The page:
Loan rangers
English football’s emergency striker signings
Published: Jun 11, 2020 03:23 PM

Henrik Larsson Photo: VCG

While Manchester United's loan deal for Shanghai Shenhua striker Odion Ighalo initially raised eyebrows but has since raised expectations of a top-four finish for the English Premier League side, the Nigerian is far from the only short-term scoring solution in football.

Emergency loan deals often seem to put the stress on the first word in the phrase. While they are most often associated with goalkeepers, purely by the specialist nature of the position and the need for at least one of them when a team takes the field, the other end of the pitch has as rich a history of clutching at straws.

Here is a timely reminder of emergency strikers - either short-term loans or free agents - in English football.

Shefki Kuqi to Newcastle United

Andy Carroll had just left the Toon for the "Pool" and while nobody who supported Newcastle would begrudge their hometown hero a shot at stardom with a bigger club - and one that might actually win trophies - they certainly had an issue with owner Mike Ashley.

The lack of investment in the team was only matched by the club's lack of ambition under him, as was typified by the signing of Finnish finisher Kuqi who had been released by Swansea City.

He arrived as a free agent while the 35 million pounds for Carroll sat in the bank, with the only thing close to the fee recieived from Liverpool the Finn's age. Kuqi was 34 and had last played in the Championship for Swansea City, where he did not exactly set the world alight, and he would not change that in Newcastle. He played six times and did not score before being released.

Roy Essandoh to Wycombe Wanderers

The lower-league side were up against Leicester City in the quarterfinal of the FA Cup in 2001 and were also without a striker. The club's manager Lawrie Sanchez, a man who had tasted FA Cup success when his Wimbledon side beat favorites Liverpool in the final in 1988, was not going to take this lying down.

He decided to advertise on Teletext - a service that was linked to terrestrial TV channels and worked as an early, largely non-interactive version of the modern internet - for a striker. Fit and non-cup tied were his only demands and somehow, again there was no internet like we know today, Essandoh's agent saw the call.

The big man had been playing with Rushden & Diamonds earlier in the campaign but after being let go he became even more precious to Sanchez's side. He scored the late winner against the Foxes for the Chairboys to get a seat in the semifinals. It was his only goal: they lost the semi and he was sent packing at the end of the season.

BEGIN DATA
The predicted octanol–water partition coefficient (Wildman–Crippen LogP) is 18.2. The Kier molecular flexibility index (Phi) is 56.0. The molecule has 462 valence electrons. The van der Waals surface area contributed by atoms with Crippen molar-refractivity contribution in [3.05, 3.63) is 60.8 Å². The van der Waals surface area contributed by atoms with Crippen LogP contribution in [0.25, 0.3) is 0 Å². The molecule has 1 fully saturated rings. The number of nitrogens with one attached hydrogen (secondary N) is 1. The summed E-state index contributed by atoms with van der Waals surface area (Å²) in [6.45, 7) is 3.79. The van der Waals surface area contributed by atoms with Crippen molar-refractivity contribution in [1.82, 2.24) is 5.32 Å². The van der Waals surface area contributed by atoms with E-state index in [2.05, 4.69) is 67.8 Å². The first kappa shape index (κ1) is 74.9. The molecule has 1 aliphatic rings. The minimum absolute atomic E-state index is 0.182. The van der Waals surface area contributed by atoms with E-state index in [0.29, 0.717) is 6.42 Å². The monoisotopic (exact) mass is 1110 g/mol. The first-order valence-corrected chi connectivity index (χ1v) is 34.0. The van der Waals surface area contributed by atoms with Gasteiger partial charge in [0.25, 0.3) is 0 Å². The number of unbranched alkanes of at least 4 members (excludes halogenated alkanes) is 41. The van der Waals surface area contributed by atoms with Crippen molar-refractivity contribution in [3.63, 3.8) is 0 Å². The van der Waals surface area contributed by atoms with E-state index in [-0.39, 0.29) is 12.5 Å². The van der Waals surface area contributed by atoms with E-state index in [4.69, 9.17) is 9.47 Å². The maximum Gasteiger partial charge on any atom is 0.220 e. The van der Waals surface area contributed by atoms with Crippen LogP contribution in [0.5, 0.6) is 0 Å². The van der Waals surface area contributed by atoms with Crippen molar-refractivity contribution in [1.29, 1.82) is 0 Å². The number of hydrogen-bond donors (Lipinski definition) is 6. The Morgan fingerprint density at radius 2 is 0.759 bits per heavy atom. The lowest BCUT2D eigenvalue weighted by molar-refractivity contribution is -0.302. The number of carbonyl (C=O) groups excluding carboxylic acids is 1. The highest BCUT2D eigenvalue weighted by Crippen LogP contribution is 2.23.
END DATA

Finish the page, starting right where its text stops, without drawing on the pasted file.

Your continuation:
Andy Booth to Tottenham Hotspur

Boothy was - and still is - a Huddersfield Town legend, with 137 goals for The Terriers across two spells but the burly striker had moved across Yorkshire by the time his Spurs swan song came around, playing with Sheffield Wednesday in the second tier.

Spurs were in one of their regular injury crises and with Les Ferdinand, Stefan Iversen and Chris Armstrong all out injured, they needed someone to fill in up front.

David Pleat was director of football at White Hart Lane at the time and knew Booth from bringing the striker to Sheffield in 1996 and he decided to reunite with him once more at Spurs.

Bizarrely, he would be partner to Ukrainian Sergei Rebrov, the club's record signing and former foil to countryman Andriy Shevchenko in one of Europe's most deadly pairings.

Booth would only play four games for Spurs and was something of a tourist during his time in London - but at least he struck up a partnership of sorts with the injured Ferdinand.

"After the games on Saturday I'd go into London with my wife and we'd experience the nightlife with Les Ferdinand getting us guest lists passes in all the places," he later told the Huddersfield Examiner.

Les Ferdinand to Watford

The ticketmaster of Tottenham was not able to stay at White Hart Lane forever and he found himself heading north from North London to Hertfordshire's finest.

He was signed as what seemed to be an emergency striker, but Ferdinand had a different idea, as he told the Watford Observer.

"It was more with the intention of detraining myself out of football," the former England international said. "I had been in football all my life and what most players find is that all of a sudden you wake up and there is nothing. And I just thought to myself this was an opportunity to wean yourself off football."

He did just that, retiring before the 2005-06 season even kicked off.

Henrik Larsson to Man United

The Celtic legend had returned home to Sweden with Helsingborgs as he saw out his career but there was a short time in the stormy skies of Manchester to come before he hung up his boots.  

Alex Ferguson coaxed him over for three months and Larsson impressed, despite being 35, even if he only scored once in the English Premier League - and the same total in both the FA Cup and UEFA Champions League. Ferguson was certainly a fan and tried to get him to stay until the end of the season but instead he returned to Sweden when their own season began. 

"He's been fantastic for us; his professionalism, his attitude, everything he's done has been excellent," Ferguson said.

Amr Zaki to Wigan

Wigan and Zamalek might be close to one another on the A-Z of club sides but Egypt and the English Premier League are a world apart. That did not bother the striker one bit when he swapped the Land of the Pyramids for the Land of Pies in 2008. He hit seven in his first eight games and was top of the scoring charts - something quite unprecedented in the blue and white of the Latics. It all ended badly after Zaki kept coming back late from Egypt duty but it was good while it lasted.